I served a mission in the Guatemala City Central Mission and enjoyed my time there. Guatemala is a beautiful country with lots of variation in culture and climate. Six months into my mission I began writing to Tiffany. Other missionaries knew I was writing a girl, and at some point on my mission, the topic of girlfriends and marriage came up between myself and other missionaries. They were all talking about how they wanted the most beautiful girl. They were surprised at my feelings when I said what I wanted most was a girl who loved the gospel and whose personality and goals were compatible with mine.
Tiffany and I wrote for 18 months of my mission. At some point I began signing my letters with an "I love you". When I was about to come home, I asked my parents if she could come to my release. I had neglected to tell them before that point that she and I had been writing each other, so they were shocked and surprised and said it wouldn't be appropriate. So, being the obedient and non-communicative youth I still was, I cut myself off entirely from her for the next four years.
While in college, I began to wonder more if I were gay. I had occasional experiences I termed "attractions", but I continued to brush them aside. I tried dating girls through my college years, but it was always mechanical. I thought I would like a girl, but I couldn't tell what she thought of me, and I had no idea how to start or maintain a dating relationship. Around this time, my aunt gave me an article about same-sex attraction that discussed ways to deal with it - mostly just ignoring it and not making it a big deal. She didn’t know at the time that I wondered if I were gay at times. I think it was around this time that I stopped looking other people in the eye in order to avoid my "attractions". I don’t remember it being a conscious decision.
When I got to my PhD program in Santa Barbara, California, I finally decided to double down on marrying someone. I started dating a girl that looked almost exactly like Tiffany. We had fun together, but I think I was mostly pursuing our relationship out of duty. Then Tiffany emailed me out of the blue. We began emailing regularly while I continued to date the other girl. As time went on, I found myself thinking more and more about Tiffany while I was with the other girl. Finally, on the day before Thanksgiving, and even though I had been planning on staying in California to spend Thanksgiving with my girlfriend’s family, I decided last minute to go home instead and talk with my parents. When they found out that I still had feelings for Tiffany, they encouraged me to pursue a relationship with her. I emailed Tiffany and asked if we could see if things would work out. A month later we were engaged, and we were married five months after that.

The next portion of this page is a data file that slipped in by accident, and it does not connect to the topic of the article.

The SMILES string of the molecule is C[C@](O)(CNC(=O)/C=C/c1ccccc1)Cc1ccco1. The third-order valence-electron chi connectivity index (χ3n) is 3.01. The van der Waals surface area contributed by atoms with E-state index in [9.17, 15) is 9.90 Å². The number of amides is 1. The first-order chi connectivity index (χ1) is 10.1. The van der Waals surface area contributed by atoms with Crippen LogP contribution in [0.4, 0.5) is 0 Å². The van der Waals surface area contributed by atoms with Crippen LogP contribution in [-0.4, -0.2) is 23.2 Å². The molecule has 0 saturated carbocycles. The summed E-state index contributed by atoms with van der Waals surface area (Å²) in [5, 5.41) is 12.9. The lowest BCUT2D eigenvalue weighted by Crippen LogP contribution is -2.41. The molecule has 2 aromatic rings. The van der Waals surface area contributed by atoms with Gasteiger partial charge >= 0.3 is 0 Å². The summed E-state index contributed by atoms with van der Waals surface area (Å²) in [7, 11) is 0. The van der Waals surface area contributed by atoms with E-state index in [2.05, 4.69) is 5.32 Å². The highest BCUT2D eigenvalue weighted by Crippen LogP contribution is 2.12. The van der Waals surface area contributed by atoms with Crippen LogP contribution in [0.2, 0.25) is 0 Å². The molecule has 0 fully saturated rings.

Marriage and Beyond
Our first few years of marriage were very happy. We enjoyed each other's company and spent a lot of time together. About a year and a half into our marriage, we discovered I was sterile. We ended up deciding to adopt through foster care and we also adopted some embryos that Tiffany carried to term.
Fostering children was very difficult. I was closed off from my feelings, and the stresses of fostering drove me deeper into my own worries and preoccupations. I slowly withdrew from others even more. As I did this, I continued to have feelings that I defined as "attractions" and they began to increase. I would notice myself being drawn to other men, and this made me deeply afraid. Because I was afraid of my feelings, I further isolated myself. Stories about how evil I must be started forming in my mind. The only explanation I have for those feelings of worthlessness is that they came from Satan. My parents certainly never treated me as if I were evil, and neither would Tiffany when I would mention my experiences to her. I have an uncle in a homosexual relationship and I love him, and I also always knew the Church teaches that it is only acting on the attractions in a romantic or sexual way that is sinful. I do not believe it was my upbringing that caused me to begin hating myself. It was Satan slowly weaving his web, perhaps not leading me into temptation, but withdrawing me from others and keeping me from using my gifts.
In the last few years, our family went through a lot of other difficult things. I nearly broke inside. I had been suicidal off and on for years, but the suicidal urges began coming in intense waves.
My suicidal urges were rarely about my attractions toward other men. They were almost always a result of extreme stress and having no way to deal with my intense emotions, and a result of having cut myself off from other people.
Around the same time the other storms in our lives were happening, I began supplementing with testosterone. I have low testosterone due to a genetic defect and I felt it would help me with my mood. I also thought it would help me respond better sexually to my wife. Having aggressively pushed my sexual feelings aside for so many years, and having low testosterone, it was surprising and difficult to deal with the sudden influx of the hormone. I was surprised to have strong sexual reactions to other men, and disappointed that it did not help me with my wife.